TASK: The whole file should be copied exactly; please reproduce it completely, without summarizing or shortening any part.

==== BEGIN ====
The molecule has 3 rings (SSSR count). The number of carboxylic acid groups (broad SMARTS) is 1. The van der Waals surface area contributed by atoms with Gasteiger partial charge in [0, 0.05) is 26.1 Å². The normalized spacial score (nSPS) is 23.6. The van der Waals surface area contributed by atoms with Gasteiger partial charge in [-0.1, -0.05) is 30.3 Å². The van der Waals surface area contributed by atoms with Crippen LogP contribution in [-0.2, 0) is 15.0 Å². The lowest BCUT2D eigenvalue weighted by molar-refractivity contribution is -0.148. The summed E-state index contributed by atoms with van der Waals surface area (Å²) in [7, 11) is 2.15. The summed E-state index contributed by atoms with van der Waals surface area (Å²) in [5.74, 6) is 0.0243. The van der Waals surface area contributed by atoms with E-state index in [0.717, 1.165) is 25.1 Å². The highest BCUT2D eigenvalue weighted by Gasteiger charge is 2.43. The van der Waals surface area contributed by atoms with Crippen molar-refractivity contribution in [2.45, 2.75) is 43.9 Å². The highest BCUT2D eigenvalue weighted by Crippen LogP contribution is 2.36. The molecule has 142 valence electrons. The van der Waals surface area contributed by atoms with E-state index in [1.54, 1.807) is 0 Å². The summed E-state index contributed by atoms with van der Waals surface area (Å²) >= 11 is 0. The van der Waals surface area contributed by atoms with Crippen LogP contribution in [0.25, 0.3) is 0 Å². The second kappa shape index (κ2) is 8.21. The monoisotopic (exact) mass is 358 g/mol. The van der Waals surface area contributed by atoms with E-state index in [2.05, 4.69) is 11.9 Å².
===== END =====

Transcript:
The molecule has 3 rings (SSSR count). The number of carboxylic acid groups (broad SMARTS) is 1. The van der Waals surface area contributed by atoms with Gasteiger partial charge in [0, 0.05) is 26.1 Å². The normalized spacial score (nSPS) is 23.6. The van der Waals surface area contributed by atoms with Gasteiger partial charge in [-0.1, -0.05) is 30.3 Å². The van der Waals surface area contributed by atoms with Crippen LogP contribution in [-0.2, 0) is 15.0 Å². The lowest BCUT2D eigenvalue weighted by molar-refractivity contribution is -0.148. The summed E-state index contributed by atoms with van der Waals surface area (Å²) in [7, 11) is 2.15. The summed E-state index contributed by atoms with van der Waals surface area (Å²) in [5.74, 6) is 0.0243. The van der Waals surface area contributed by atoms with E-state index in [0.717, 1.165) is 25.1 Å². The highest BCUT2D eigenvalue weighted by Gasteiger charge is 2.43. The van der Waals surface area contributed by atoms with Crippen molar-refractivity contribution in [2.45, 2.75) is 43.9 Å². The highest BCUT2D eigenvalue weighted by Crippen LogP contribution is 2.36. The molecule has 142 valence electrons. The van der Waals surface area contributed by atoms with E-state index in [1.54, 1.807) is 0 Å². The summed E-state index contributed by atoms with van der Waals surface area (Å²) >= 11 is 0. The van der Waals surface area contributed by atoms with Crippen LogP contribution in [0.25, 0.3) is 0 Å². The second kappa shape index (κ2) is 8.21. The monoisotopic (exact) mass is 358 g/mol. The van der Waals surface area contributed by atoms with E-state index in [2.05, 4.69) is 11.9 Å².